Professional events include seminars, conferences, summits, fundraisers, etc. Attending these type of events can provide a tailored approach to building social equity. For example, let’s say you want to connect with entrepreneurs within the tech industry. Attending a tech summit for entrepreneurs is a great opportunity to build your social equity.
Put yourself “out there”
Every once in awhile, I research someone that I deem very successful and try to connect with them. It’s called cold calling (or emailing), which basically means reaching out to someone you’ve never met. It’s a bit daring but can be one of the most rewarding things to aid in building social equity. Few people do it, but in the time we live in its much easier to connect with people through social media. Imagine you want to be a great actor like Denzel Washington. Now, imagine by some unbelievable force you manage to find his contact information surfing the web. You cold call him, he answers, you two hit it off , and he mentors you. It’s definitely not that easy, but it could be one of the most rewarding connections. Surrounding yourself with influential individuals and decision makers accelerate your growth and magnify your social equity.
What’s listed above is a starting point. There are tons of ways you can nurture and grow your social equity! You can make a list of individuals you want to connect with on Twitter, start a group on Facebook, or go to a professional conference; the options are endless!
Now that we have a starting point, how do we know if our efforts are working?
There are a few questions you can ask yourself to ensure you’re on the right track. The good thing about social equity is there is no right or wrong way to do it. It’s all about improvement. The more you improve, the more you grow and influence others. Here are some questions to ask yourself.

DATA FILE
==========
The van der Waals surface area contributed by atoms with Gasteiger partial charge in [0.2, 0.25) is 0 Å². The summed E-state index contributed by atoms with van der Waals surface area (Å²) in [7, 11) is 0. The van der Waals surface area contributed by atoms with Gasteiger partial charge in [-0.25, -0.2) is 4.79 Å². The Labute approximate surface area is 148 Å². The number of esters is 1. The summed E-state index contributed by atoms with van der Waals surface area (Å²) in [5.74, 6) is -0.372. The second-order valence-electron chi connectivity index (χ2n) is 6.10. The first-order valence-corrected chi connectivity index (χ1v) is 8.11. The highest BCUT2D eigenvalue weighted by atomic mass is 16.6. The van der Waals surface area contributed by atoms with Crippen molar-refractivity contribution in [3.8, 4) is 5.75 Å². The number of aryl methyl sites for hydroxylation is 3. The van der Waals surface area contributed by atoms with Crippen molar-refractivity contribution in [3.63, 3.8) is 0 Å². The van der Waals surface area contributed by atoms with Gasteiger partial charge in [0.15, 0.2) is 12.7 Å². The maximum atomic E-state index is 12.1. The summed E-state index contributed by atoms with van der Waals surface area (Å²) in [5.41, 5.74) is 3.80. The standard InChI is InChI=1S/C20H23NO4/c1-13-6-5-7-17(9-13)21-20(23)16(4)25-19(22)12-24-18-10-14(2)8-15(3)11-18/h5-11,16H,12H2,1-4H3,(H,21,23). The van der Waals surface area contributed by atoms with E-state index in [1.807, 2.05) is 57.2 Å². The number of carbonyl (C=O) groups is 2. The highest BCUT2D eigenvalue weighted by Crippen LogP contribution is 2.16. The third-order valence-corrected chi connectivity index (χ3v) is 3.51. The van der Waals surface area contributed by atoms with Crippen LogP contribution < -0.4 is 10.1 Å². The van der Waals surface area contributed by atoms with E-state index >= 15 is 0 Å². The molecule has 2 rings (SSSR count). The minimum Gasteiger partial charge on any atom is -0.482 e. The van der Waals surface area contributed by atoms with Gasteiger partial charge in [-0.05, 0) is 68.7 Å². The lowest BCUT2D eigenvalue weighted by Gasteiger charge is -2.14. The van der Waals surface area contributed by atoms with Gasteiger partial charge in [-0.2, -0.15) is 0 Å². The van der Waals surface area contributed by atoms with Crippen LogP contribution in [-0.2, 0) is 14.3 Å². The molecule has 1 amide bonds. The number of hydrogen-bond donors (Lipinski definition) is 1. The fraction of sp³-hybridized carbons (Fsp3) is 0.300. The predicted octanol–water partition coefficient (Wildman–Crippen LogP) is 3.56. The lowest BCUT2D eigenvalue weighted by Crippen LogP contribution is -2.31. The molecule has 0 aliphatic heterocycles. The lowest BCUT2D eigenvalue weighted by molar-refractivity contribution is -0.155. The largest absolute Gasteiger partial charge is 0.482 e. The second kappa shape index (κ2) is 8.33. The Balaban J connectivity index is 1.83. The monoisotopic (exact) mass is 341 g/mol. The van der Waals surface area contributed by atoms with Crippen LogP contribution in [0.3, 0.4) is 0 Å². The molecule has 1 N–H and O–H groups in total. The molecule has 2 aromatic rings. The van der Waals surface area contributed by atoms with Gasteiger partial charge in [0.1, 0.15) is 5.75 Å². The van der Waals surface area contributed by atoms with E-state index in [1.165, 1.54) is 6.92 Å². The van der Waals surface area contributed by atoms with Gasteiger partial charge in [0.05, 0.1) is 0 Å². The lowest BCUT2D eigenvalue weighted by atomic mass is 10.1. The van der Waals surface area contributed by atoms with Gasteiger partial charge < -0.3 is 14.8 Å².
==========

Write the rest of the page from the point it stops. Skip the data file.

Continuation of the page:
- How well do I know so and so?
- I want to learn how to do _____ . Do I know anyone doing that now?
- Did I follow up with that person I met the other day?
- Is there anyone I am trying to connect with? Why am I trying to connect with them?
The questions above are not etched in a stone tablet. They are just feelers to give you an idea of where your network is and how you want to improve it. Just remember, it’s the little things you do that contribute in building social equity. Every time you have a conversation, go to a game, counsel someone in need, or help someone out it’s building social equity.
How does Social Equity relate to building wealth?
Social equity is the cornerstone to building wealth. There is no way you can be successful in this world by yourself. To truly succeed, you NEED social equity. When you hear the phrase, your career is based on 85% of soft skills and 15% technical, SOCIAL EQUITY IS THE 85%. As your network grows, you grow. ([tweetthis]As your network grows, you grow.[/tweetthis]) Not only that, the rate at which you learn about opportunities increases. At the end of the day, you get what you put into your network. ([tweetthis]The more time you put into developing relationships with others, the stronger your network.[/tweetthis]) Just remember to be strategic. Not everyone you connect with will be beneficial.
Edited by N. Cusic